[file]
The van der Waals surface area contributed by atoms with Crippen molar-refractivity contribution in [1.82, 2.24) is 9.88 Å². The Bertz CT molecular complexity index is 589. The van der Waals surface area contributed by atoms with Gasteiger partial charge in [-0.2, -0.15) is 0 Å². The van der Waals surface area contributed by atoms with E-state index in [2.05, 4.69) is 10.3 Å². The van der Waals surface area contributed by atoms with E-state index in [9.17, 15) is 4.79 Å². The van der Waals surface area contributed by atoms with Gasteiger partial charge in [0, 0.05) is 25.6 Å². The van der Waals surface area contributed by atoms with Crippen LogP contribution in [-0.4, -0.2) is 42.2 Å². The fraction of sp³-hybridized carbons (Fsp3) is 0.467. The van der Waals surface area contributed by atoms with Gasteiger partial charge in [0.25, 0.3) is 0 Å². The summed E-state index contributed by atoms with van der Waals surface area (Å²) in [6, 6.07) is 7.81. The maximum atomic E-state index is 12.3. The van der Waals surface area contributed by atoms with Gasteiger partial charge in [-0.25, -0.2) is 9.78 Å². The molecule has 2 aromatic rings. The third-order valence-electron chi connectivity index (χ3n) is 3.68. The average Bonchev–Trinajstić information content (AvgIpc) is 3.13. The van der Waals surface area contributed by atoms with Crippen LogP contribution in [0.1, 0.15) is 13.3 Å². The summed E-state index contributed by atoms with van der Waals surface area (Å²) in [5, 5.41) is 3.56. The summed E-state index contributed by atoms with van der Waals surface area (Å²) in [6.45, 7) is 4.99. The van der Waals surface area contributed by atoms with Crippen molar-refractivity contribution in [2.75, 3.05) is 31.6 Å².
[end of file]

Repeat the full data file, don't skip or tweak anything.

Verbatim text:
The van der Waals surface area contributed by atoms with Crippen molar-refractivity contribution in [1.82, 2.24) is 9.88 Å². The Bertz CT molecular complexity index is 589. The van der Waals surface area contributed by atoms with Gasteiger partial charge in [-0.2, -0.15) is 0 Å². The van der Waals surface area contributed by atoms with E-state index in [2.05, 4.69) is 10.3 Å². The van der Waals surface area contributed by atoms with E-state index in [9.17, 15) is 4.79 Å². The van der Waals surface area contributed by atoms with Gasteiger partial charge in [0, 0.05) is 25.6 Å². The van der Waals surface area contributed by atoms with Crippen LogP contribution in [-0.4, -0.2) is 42.2 Å². The fraction of sp³-hybridized carbons (Fsp3) is 0.467. The van der Waals surface area contributed by atoms with Gasteiger partial charge in [0.25, 0.3) is 0 Å². The summed E-state index contributed by atoms with van der Waals surface area (Å²) in [6, 6.07) is 7.81. The maximum atomic E-state index is 12.3. The van der Waals surface area contributed by atoms with Gasteiger partial charge in [-0.25, -0.2) is 9.78 Å². The molecule has 2 aromatic rings. The third-order valence-electron chi connectivity index (χ3n) is 3.68. The average Bonchev–Trinajstić information content (AvgIpc) is 3.13. The van der Waals surface area contributed by atoms with Crippen LogP contribution in [0.1, 0.15) is 13.3 Å². The summed E-state index contributed by atoms with van der Waals surface area (Å²) in [5, 5.41) is 3.56. The summed E-state index contributed by atoms with van der Waals surface area (Å²) in [6.45, 7) is 4.99. The van der Waals surface area contributed by atoms with Crippen molar-refractivity contribution in [2.75, 3.05) is 31.6 Å².